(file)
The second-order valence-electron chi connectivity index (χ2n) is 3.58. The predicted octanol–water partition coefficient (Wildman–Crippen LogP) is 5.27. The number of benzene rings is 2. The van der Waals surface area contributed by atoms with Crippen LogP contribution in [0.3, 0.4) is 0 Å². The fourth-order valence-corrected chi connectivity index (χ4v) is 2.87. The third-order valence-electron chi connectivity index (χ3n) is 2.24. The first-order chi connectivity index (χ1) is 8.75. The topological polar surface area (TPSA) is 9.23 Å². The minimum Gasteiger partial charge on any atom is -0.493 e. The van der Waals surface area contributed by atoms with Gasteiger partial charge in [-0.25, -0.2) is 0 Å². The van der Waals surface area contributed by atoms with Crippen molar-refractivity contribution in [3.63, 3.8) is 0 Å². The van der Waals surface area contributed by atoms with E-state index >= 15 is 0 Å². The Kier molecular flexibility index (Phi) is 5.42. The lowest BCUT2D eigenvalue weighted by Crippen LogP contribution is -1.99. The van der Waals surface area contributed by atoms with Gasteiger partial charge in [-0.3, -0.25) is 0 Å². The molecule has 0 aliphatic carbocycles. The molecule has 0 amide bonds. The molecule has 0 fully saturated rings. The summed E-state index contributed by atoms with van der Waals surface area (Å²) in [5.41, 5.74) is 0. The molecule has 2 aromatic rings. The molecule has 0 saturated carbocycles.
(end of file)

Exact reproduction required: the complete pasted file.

The second-order valence-electron chi connectivity index (χ2n) is 3.58. The predicted octanol–water partition coefficient (Wildman–Crippen LogP) is 5.27. The number of benzene rings is 2. The van der Waals surface area contributed by atoms with Crippen LogP contribution in [0.3, 0.4) is 0 Å². The fourth-order valence-corrected chi connectivity index (χ4v) is 2.87. The third-order valence-electron chi connectivity index (χ3n) is 2.24. The first-order chi connectivity index (χ1) is 8.75. The topological polar surface area (TPSA) is 9.23 Å². The minimum Gasteiger partial charge on any atom is -0.493 e. The van der Waals surface area contributed by atoms with Gasteiger partial charge in [-0.25, -0.2) is 0 Å². The van der Waals surface area contributed by atoms with Crippen molar-refractivity contribution in [3.63, 3.8) is 0 Å². The van der Waals surface area contributed by atoms with E-state index >= 15 is 0 Å². The Kier molecular flexibility index (Phi) is 5.42. The lowest BCUT2D eigenvalue weighted by Crippen LogP contribution is -1.99. The van der Waals surface area contributed by atoms with Gasteiger partial charge in [-0.3, -0.25) is 0 Å². The molecule has 0 aliphatic carbocycles. The molecule has 0 amide bonds. The molecule has 0 fully saturated rings. The summed E-state index contributed by atoms with van der Waals surface area (Å²) in [5.41, 5.74) is 0. The molecule has 2 aromatic rings. The molecule has 0 saturated carbocycles.